In some rare good news for the UK, Ian Dewsnap finds the
recovery of the US auto market is definite and steady.

 

Recovery in the US auto market is definite and steady. New car
sales are back perhaps to 12.5m units annually, from 11.6m in 2010,
but still short of the days of 15m-17m.

What has happened is that with the
major US manufacturers ‘right-sizing’ their businesses to the
market, the over-supply to keep factories running has calmed. The
lower production and sales level of the past 2-3 years, combined
with the tendency for consumers to keep vehicles longer, has led to
a shortage of lower mileage used cars and an increase in used
values from their previous lows.

In financing terms, the impact of
this reaction to the crisis has been a move by captives and banks
to lower their new lease residuals, as a result of their risk
experiences. This has broadly meant an end to the residual value
losses. The US has also seen a newer phenomenon of customers opting
to buy out of their leases and realise equity in their cars.

I guess this adds to the
frustration that dealers feel in not being able to source so many
ex-lease cars, resulting in the fact prospecting among service
customers to get them to trade-in selected cars is becoming a
sensible thing for dealers to do.

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Traditionally this was seen as hard
work compared to other prospecting methods, and particularly when
good used cars were plentiful at auction.

Of course the big three
manufacturers either exited or slowed down their lease underwriting
during the 2008-09 period, with banks not really picking up much of
the slack, other than in the prime areas.

As a result, delinquencies are
under control, and the level of repossessed cars is down from
2009’s peak of 1.9m units to, probably, 1.3m this year – which is
still more than most world markets’ total new car sales.

Electronic efficiency improvements
for lenders have also slowed down.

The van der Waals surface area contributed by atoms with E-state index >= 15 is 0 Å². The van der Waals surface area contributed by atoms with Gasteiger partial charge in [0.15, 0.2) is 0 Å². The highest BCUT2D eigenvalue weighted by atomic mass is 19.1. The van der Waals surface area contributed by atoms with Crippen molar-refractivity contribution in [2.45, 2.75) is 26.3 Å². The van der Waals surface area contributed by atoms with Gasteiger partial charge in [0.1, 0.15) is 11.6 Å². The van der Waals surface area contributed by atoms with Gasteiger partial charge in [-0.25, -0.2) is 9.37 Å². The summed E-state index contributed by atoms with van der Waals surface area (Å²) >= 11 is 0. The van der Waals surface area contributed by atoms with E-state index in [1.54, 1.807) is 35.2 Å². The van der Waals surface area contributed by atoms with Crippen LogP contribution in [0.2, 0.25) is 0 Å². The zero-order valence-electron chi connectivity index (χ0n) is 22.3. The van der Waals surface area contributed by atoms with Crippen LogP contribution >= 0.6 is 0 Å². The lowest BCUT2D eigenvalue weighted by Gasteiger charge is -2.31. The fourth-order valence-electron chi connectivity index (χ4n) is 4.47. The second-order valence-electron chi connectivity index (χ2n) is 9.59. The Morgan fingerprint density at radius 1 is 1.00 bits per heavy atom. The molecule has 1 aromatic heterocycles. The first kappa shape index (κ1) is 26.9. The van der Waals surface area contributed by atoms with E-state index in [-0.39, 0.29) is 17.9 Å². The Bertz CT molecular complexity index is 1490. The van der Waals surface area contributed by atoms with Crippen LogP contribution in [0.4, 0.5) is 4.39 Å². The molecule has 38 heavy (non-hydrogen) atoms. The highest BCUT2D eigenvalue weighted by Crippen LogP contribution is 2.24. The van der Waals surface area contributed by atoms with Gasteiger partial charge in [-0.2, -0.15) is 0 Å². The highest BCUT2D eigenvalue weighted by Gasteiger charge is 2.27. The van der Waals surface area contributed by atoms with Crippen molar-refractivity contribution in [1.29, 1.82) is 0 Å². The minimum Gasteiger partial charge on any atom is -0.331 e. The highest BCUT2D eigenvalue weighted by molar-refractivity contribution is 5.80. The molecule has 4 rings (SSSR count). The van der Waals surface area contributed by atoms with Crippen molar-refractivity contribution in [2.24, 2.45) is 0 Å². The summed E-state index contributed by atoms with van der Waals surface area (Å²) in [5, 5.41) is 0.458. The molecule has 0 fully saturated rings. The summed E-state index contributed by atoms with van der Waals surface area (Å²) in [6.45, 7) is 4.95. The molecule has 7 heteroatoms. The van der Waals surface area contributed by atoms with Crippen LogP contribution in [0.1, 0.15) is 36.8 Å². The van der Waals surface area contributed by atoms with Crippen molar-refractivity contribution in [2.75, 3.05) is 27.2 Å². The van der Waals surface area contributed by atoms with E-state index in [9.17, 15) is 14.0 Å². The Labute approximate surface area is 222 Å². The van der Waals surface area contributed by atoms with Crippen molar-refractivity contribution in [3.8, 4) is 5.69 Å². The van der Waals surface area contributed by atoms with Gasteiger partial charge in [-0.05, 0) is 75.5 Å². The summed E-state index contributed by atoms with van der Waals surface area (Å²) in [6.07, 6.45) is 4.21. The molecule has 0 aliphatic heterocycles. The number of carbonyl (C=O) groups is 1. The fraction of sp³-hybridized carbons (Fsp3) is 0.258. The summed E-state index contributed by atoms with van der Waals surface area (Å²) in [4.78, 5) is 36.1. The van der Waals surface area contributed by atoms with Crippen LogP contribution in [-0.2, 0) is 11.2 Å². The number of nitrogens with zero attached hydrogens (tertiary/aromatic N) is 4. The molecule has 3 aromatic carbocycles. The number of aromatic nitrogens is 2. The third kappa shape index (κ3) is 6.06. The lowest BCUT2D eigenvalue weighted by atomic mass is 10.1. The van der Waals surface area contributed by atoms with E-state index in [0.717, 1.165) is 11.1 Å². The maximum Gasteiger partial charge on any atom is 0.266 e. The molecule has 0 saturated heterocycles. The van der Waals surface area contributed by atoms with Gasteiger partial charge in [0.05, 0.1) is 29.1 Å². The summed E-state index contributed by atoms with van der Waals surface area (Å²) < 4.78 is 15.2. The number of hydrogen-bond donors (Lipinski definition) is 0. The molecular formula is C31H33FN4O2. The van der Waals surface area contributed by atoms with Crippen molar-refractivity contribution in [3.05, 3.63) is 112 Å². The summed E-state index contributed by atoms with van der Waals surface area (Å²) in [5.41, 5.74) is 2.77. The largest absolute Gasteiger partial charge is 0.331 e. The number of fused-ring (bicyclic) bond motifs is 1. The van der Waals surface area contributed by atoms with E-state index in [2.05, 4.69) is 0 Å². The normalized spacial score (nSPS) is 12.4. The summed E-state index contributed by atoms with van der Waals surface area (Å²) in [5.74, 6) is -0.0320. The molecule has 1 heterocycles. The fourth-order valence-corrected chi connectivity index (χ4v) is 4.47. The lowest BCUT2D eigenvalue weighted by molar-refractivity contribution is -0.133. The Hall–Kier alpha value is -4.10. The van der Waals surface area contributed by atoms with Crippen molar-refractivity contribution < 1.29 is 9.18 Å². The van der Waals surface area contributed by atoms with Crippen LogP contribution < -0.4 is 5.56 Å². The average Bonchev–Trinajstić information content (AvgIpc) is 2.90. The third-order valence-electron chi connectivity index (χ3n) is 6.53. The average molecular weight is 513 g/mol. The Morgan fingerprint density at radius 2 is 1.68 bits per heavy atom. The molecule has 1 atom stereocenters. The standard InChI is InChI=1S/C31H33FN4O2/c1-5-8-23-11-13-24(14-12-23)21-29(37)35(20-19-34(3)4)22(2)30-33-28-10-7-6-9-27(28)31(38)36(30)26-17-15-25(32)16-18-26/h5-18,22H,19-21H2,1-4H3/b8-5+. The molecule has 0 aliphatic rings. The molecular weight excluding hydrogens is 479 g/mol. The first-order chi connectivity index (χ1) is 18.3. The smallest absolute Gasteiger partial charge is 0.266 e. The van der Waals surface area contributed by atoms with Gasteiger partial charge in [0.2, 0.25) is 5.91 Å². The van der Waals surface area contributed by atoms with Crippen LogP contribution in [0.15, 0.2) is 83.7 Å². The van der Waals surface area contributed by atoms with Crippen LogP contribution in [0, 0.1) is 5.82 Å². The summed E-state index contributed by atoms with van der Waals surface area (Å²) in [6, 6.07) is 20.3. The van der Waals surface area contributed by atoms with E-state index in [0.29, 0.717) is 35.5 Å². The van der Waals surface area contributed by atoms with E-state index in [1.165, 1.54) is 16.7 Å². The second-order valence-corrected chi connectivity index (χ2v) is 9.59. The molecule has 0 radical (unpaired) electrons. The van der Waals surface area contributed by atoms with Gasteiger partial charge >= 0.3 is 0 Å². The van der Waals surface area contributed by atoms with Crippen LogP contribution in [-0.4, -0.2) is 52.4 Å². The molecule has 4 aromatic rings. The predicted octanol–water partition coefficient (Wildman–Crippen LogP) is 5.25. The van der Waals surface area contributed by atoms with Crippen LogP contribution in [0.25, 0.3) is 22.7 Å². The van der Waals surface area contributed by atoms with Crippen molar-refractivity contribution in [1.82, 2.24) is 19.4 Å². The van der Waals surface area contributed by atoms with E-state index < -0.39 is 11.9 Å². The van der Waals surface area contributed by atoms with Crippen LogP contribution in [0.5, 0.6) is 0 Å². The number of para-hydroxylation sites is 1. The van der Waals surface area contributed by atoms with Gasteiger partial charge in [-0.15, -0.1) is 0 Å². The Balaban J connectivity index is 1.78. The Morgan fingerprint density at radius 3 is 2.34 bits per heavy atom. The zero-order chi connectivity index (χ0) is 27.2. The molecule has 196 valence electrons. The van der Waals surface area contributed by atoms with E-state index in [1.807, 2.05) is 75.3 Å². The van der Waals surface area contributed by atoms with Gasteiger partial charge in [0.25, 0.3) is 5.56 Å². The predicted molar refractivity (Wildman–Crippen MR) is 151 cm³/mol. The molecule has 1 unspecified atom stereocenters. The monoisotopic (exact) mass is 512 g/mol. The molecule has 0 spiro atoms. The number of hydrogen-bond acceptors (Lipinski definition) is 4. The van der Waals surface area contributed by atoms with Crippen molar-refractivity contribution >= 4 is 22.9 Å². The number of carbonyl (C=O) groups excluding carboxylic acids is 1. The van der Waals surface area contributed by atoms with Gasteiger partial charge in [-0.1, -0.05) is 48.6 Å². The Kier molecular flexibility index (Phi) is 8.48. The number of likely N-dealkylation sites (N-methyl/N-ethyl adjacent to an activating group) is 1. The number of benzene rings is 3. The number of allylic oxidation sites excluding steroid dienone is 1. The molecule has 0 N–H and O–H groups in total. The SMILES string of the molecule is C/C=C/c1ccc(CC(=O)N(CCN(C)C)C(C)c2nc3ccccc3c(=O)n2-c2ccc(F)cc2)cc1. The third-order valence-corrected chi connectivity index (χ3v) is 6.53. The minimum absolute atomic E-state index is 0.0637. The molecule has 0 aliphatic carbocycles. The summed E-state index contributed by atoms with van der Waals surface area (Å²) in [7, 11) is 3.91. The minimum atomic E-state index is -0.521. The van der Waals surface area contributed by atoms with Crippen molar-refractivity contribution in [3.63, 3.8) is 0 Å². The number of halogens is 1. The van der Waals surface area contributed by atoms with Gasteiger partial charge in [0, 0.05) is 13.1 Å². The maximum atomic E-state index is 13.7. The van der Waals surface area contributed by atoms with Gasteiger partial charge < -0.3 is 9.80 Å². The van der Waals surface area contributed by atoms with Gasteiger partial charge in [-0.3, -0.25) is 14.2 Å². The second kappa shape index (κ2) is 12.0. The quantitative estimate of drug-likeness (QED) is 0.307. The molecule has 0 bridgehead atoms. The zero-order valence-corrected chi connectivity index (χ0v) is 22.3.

Subprime has not lent itself to
using all electronic processes – the fraud risk remains too high
and lenders still want to see payslips and to phone employers
before making a decision, so these remain manually intensive deals
to handle.

Electronic signatures have not
really made much impact, but dealers rarely get to speak to anyone
about an underwriting any longer.

With systems such as DealerTrack
and RouteOne handling almost all the franchise network
applications, deals are either accepted or declined. Again, this
doesn’t hold true for subprime, where making a deal by negotiating
terms remains possible.

But now funding is becoming more
freely available – at a price admittedly – and competition is
returning more aggressively to the market. Rates are trending
downward and margins getting hit a little.

Memories are indeed short, and
while underwriting was strong in the recession as lenders got back
to their roots, there are already signs that people are beginning
to waiver from the disciplines and starting to stretch credit
acceptances and regain a subprime appetite.

Market forces are logical and none
of this is a surprise, though how much the lessons have been
learned remains to be seen.

If residuals get talked up above
common sense levels, and buying goes deeper to people who are tight
to afford the repayment, who is to say the cycle won’t repeat
itself? Hopefully, not as painfully as before.

Ian Dewsnap is director of
BenchMark Consulting International’s UK operations